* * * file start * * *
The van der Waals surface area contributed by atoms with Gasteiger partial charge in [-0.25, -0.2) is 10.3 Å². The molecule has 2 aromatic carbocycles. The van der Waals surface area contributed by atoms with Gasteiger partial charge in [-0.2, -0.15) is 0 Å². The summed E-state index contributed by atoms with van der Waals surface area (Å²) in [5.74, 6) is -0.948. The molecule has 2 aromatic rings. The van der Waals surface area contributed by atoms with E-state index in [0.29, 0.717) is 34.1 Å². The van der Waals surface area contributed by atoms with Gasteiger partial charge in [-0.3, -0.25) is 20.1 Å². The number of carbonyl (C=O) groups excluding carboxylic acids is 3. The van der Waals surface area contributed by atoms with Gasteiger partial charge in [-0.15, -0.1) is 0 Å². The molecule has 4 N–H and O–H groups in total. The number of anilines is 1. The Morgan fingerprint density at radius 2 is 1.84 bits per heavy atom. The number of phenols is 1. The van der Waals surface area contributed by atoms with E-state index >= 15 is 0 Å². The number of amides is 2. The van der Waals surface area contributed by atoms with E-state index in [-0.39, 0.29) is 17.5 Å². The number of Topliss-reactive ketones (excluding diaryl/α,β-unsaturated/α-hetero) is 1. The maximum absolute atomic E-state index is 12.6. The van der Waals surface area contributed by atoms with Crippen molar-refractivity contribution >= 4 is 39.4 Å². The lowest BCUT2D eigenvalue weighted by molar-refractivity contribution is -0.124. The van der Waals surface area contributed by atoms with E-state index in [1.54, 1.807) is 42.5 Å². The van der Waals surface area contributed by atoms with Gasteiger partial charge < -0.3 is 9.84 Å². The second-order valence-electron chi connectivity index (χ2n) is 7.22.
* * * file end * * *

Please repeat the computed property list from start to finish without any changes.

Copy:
The van der Waals surface area contributed by atoms with Gasteiger partial charge in [-0.25, -0.2) is 10.3 Å². The molecule has 2 aromatic carbocycles. The van der Waals surface area contributed by atoms with Gasteiger partial charge in [-0.2, -0.15) is 0 Å². The summed E-state index contributed by atoms with van der Waals surface area (Å²) in [5.74, 6) is -0.948. The molecule has 2 aromatic rings. The van der Waals surface area contributed by atoms with E-state index in [0.29, 0.717) is 34.1 Å². The van der Waals surface area contributed by atoms with Gasteiger partial charge in [-0.3, -0.25) is 20.1 Å². The number of carbonyl (C=O) groups excluding carboxylic acids is 3. The van der Waals surface area contributed by atoms with Gasteiger partial charge in [-0.15, -0.1) is 0 Å². The molecule has 4 N–H and O–H groups in total. The number of anilines is 1. The Morgan fingerprint density at radius 2 is 1.84 bits per heavy atom. The number of phenols is 1. The van der Waals surface area contributed by atoms with E-state index >= 15 is 0 Å². The number of amides is 2. The van der Waals surface area contributed by atoms with E-state index in [-0.39, 0.29) is 17.5 Å². The number of Topliss-reactive ketones (excluding diaryl/α,β-unsaturated/α-hetero) is 1. The maximum absolute atomic E-state index is 12.6. The van der Waals surface area contributed by atoms with Crippen molar-refractivity contribution >= 4 is 39.4 Å². The lowest BCUT2D eigenvalue weighted by molar-refractivity contribution is -0.124. The van der Waals surface area contributed by atoms with E-state index in [1.54, 1.807) is 42.5 Å². The van der Waals surface area contributed by atoms with Gasteiger partial charge < -0.3 is 9.84 Å². The second-order valence-electron chi connectivity index (χ2n) is 7.22.